Ora Mendelsohn Rosen

October 26, 1935–May 30, 1990

by Deborah Dash Moore

Research physician Ora Mendelsohn Rosen, 1956. Courtesy of Barnard College.

In Brief

Ora Mendelsohn Rosen’s brilliant biochemical research fundamentally shaped our understanding of diabetes and cancer. In 1966, after earning her medical degree from Columbia University and doing post-graduate work at New York University, Rosen joined the faculty of the Albert Einstein College of Medicine. She soon became chair of the Albert Einstein molecular pharmacology department, eventually becoming the director of their endocrinology division. In 1984, Rosen joined the faculty of Memorial Sloan-Kettering Cancer Center, where she cloned the gene for the human insulin receptor. Vital for understanding everything from how insulin fails to reach the cells of a diabetic to how hormones tell cancer cells to replicate, Rosen’s discoveries garnered her many awards and honors. Sadly, Rosen died of breast cancer herself in 1990.

A brilliant research physician, Ora Mendelsohn Rosen tragically died of cancer, the disease whose processes her researches in cell biology had helped to explain. A leading investigator of how hormones control the growth of cells, Rosen held the Abby Rockefeller Mauz Chair of Experimental Therapeutics at Memorial Sloan-Kettering Cancer Center in New York City. Although her initial research involved insulin, not cancer cells, the implications of her discoveries reverberated throughout biochemical and genetic research, including cancer research. Rosen’s work allowed scientists to understand for the first time how insulin interacts with a cell and opened the way for detailed investigation of how an insulin receptor molecule transmits signals from the cell’s surface to its interior. The topic of communication within a cell is significant not just for diabetes research but also for understanding cancer.

Early life: Judaism and family in New York

Born and bred in New York, Ora was the first child and only daughter of Isaac and Fanny (Soier) Mendelsohn. Her parents, both born in Russia, met and married in Palestine in 1925. Several years later, they came to the United States. Isaac Mendelsohn became a professor of Semitic languages at Columbia University; Fanny Mendelsohn specialized in remedial reading.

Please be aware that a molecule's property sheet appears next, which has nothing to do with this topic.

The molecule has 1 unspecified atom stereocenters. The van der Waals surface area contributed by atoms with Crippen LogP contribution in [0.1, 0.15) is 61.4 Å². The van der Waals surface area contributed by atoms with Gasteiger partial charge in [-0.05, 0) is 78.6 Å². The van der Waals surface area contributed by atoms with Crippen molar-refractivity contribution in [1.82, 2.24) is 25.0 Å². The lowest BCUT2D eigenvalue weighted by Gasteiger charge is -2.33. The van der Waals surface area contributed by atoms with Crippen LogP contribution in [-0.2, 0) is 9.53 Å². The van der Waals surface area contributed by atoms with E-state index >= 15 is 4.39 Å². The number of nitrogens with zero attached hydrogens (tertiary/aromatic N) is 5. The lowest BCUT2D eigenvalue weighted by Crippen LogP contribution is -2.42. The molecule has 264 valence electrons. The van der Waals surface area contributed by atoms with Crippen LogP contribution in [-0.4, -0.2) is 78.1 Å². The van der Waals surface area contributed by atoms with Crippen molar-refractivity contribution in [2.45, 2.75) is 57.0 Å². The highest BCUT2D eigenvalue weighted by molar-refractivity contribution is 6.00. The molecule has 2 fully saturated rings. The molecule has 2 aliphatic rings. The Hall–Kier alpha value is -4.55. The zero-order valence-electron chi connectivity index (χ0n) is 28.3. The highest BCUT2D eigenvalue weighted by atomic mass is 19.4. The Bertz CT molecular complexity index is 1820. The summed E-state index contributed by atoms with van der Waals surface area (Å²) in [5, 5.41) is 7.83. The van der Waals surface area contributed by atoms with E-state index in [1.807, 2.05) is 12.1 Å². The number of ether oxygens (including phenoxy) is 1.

Ora Rosen was born on October 26, 1935, and grew up on Manhattan’s Upper West Side in an intellectual household. Her parents had high expectations for her and her younger brother, Ezra, who later became a professor at the Hebrew University of Jerusalem. The Mendelsohns were Zionists and immersed in Jewish culture. Ora joined the left-wing Zionist youth movement Ha-Shomer ha-Za’ir as a teenager, but did not receive a formal Jewish education.

Advances in Rosen’s medical career

She attended public schools and then entered Barnard College, majoring in biology as a premed student. In 1956, she graduated and married Samuel Rosen, a physician who later became a dean at the Albert Einstein College of Medicine in New York. The Rosens had two sons, Isaac and Gideon. Despite her decision, typical of young women in the 1950s, to marry after graduation and have children, Rosen atypically did not let marriage or children deflect her from pursuing a career in medical research. In 1960, she received her medical degree from Columbia University’s College of Physicians and Surgeons. After additional study of cell biology and biochemistry at New York University and the Albert Einstein College of Medicine, she joined the latter institution in 1966 as an assistant professor of medicine. Just a year later, she was made an associate professor. In 1975, her promotion to full professor signaled the importance of her research. In 1976, she was appointed professor and chair of the department of molecular pharmacology, and in 1977, she became director of the division of endocrinology.

After joining the faculty of Memorial Sloan-Kettering in 1984, Rosen, working with researchers at Genentech, cloned the gene for the human insulin receptor in 1985. The insulin receptor is the cell-surface molecule to which the hormone insulin binds. The receptor, in effect, turns the key to transmit signals into a cell, thus activating information inside the cell. Prior to Rosen’s research, scientists did not know how insulin got into the cell. Her findings led to further inquiry into the role of insulin in normal cell function as well as in such cell disorders as diabetes.

Awards, honors, and personal tragedy

In recognition of her work, Rosen received awards from the American Medical Women’s Association and the Albert Einstein College of Medicine. In 1989, she was elected a member of the National Academy of Sciences, a rare honor for a woman.

Personal tragedy interrupted her brilliant career, when her husband, Samuel, died in the early 1980s. She subsequently married Jerard Hurwitz, an American Cancer Society research professor working at Sloan-Kettering in DNA replication.

On May 30, 1990, on the Jewish holiday of Lit. "weeks." A one-day festival (two days outside Israel) held on the 6th day of the Hebrew month of Sivan (50 days, or 7 complete weeks, from the first day of Passover) to commemorate the Giving of the Torah on Mount Sinai; Pentecost; "Festival of the First Fruits"; "Festival of the Giving of the Torah"; Azeret (solemn assembly).Shavuot, Ora Mendelsohn Rosen, age fifty-four, died of breast cancer at her home on Manhattan’s Upper East Side.


American Men and Women of Science. 16th ed. (1986).

Mendelsohn, Ezra. Interview by author, November 29, 1996.

Obituary. NYTimes, June 1, 1990.

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How to cite this page

Moore, Deborah Dash. "Ora Mendelsohn Rosen." Shalvi/Hyman Encyclopedia of Jewish Women. 27 February 2009. Jewish Women's Archive. (Viewed on April 24, 2024) <http://jwa.org/encyclopedia/article/rosen-ora-mendelsohn>.